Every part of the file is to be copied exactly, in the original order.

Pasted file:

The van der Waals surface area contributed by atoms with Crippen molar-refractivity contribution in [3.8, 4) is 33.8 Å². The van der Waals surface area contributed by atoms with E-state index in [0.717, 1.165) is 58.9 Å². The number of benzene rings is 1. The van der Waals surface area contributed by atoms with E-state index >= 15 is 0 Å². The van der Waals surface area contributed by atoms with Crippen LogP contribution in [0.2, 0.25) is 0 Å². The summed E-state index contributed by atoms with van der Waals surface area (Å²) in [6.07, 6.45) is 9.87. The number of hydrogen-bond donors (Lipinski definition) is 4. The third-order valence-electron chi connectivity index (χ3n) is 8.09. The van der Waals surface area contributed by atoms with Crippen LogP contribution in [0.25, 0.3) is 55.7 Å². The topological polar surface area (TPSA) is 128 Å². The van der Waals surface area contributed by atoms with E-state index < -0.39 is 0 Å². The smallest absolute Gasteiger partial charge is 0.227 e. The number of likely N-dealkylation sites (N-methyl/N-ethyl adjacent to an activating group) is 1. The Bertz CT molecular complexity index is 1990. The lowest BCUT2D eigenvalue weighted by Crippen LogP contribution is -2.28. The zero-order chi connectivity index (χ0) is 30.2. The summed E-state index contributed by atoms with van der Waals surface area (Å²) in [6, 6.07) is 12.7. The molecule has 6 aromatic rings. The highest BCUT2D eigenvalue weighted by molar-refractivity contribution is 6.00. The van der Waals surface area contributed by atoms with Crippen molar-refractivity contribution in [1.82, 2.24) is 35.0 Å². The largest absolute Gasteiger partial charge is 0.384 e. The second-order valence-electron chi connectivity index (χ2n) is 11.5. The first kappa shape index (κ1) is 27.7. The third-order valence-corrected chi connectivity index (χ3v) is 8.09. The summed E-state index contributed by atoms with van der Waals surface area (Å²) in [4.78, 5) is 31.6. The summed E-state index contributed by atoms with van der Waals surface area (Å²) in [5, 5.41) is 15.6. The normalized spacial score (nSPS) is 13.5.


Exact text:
The van der Waals surface area contributed by atoms with Crippen molar-refractivity contribution in [3.8, 4) is 33.8 Å². The van der Waals surface area contributed by atoms with E-state index in [0.717, 1.165) is 58.9 Å². The number of benzene rings is 1. The van der Waals surface area contributed by atoms with E-state index >= 15 is 0 Å². The van der Waals surface area contributed by atoms with Crippen LogP contribution in [0.2, 0.25) is 0 Å². The summed E-state index contributed by atoms with van der Waals surface area (Å²) in [6.07, 6.45) is 9.87. The number of hydrogen-bond donors (Lipinski definition) is 4. The third-order valence-electron chi connectivity index (χ3n) is 8.09. The van der Waals surface area contributed by atoms with Crippen LogP contribution in [0.25, 0.3) is 55.7 Å². The topological polar surface area (TPSA) is 128 Å². The van der Waals surface area contributed by atoms with E-state index < -0.39 is 0 Å². The smallest absolute Gasteiger partial charge is 0.227 e. The number of likely N-dealkylation sites (N-methyl/N-ethyl adjacent to an activating group) is 1. The Bertz CT molecular complexity index is 1990. The lowest BCUT2D eigenvalue weighted by Crippen LogP contribution is -2.28. The zero-order chi connectivity index (χ0) is 30.2. The summed E-state index contributed by atoms with van der Waals surface area (Å²) in [6, 6.07) is 12.7. The molecule has 6 aromatic rings. The highest BCUT2D eigenvalue weighted by molar-refractivity contribution is 6.00. The van der Waals surface area contributed by atoms with Crippen molar-refractivity contribution in [1.82, 2.24) is 35.0 Å². The largest absolute Gasteiger partial charge is 0.384 e. The second-order valence-electron chi connectivity index (χ2n) is 11.5. The first kappa shape index (κ1) is 27.7. The third-order valence-corrected chi connectivity index (χ3v) is 8.09. The summed E-state index contributed by atoms with van der Waals surface area (Å²) in [4.78, 5) is 31.6. The summed E-state index contributed by atoms with van der Waals surface area (Å²) in [5, 5.41) is 15.6. The normalized spacial score (nSPS) is 13.5.